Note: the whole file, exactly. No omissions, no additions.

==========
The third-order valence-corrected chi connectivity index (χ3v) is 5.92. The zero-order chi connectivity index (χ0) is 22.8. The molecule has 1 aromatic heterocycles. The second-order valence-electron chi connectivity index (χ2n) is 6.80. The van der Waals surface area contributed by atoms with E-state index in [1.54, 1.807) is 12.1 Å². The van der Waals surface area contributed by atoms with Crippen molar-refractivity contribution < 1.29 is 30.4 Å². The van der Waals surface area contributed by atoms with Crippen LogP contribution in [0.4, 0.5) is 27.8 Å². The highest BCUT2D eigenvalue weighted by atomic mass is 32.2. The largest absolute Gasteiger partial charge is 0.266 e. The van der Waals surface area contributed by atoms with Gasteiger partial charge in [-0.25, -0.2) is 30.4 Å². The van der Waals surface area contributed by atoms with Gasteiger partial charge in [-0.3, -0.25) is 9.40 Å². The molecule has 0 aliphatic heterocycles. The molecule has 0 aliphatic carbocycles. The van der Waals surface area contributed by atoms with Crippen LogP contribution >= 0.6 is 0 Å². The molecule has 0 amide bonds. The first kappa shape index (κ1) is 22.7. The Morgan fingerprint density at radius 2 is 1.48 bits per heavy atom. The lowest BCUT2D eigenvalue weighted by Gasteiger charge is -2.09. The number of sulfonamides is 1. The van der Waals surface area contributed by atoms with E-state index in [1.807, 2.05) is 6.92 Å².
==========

The third-order valence-corrected chi connectivity index (χ3v) is 5.92. The zero-order chi connectivity index (χ0) is 22.8. The molecule has 1 aromatic heterocycles. The second-order valence-electron chi connectivity index (χ2n) is 6.80. The van der Waals surface area contributed by atoms with E-state index in [1.54, 1.807) is 12.1 Å². The van der Waals surface area contributed by atoms with Crippen molar-refractivity contribution < 1.29 is 30.4 Å². The van der Waals surface area contributed by atoms with Crippen LogP contribution in [0.4, 0.5) is 27.8 Å². The highest BCUT2D eigenvalue weighted by atomic mass is 32.2. The largest absolute Gasteiger partial charge is 0.266 e. The van der Waals surface area contributed by atoms with Gasteiger partial charge in [-0.25, -0.2) is 30.4 Å². The van der Waals surface area contributed by atoms with Gasteiger partial charge in [-0.3, -0.25) is 9.40 Å². The molecule has 0 aliphatic heterocycles. The molecule has 0 aliphatic carbocycles. The van der Waals surface area contributed by atoms with Crippen LogP contribution >= 0.6 is 0 Å². The molecule has 0 amide bonds. The first kappa shape index (κ1) is 22.7. The Morgan fingerprint density at radius 2 is 1.48 bits per heavy atom. The lowest BCUT2D eigenvalue weighted by Gasteiger charge is -2.09. The number of sulfonamides is 1. The van der Waals surface area contributed by atoms with E-state index in [1.807, 2.05) is 6.92 Å².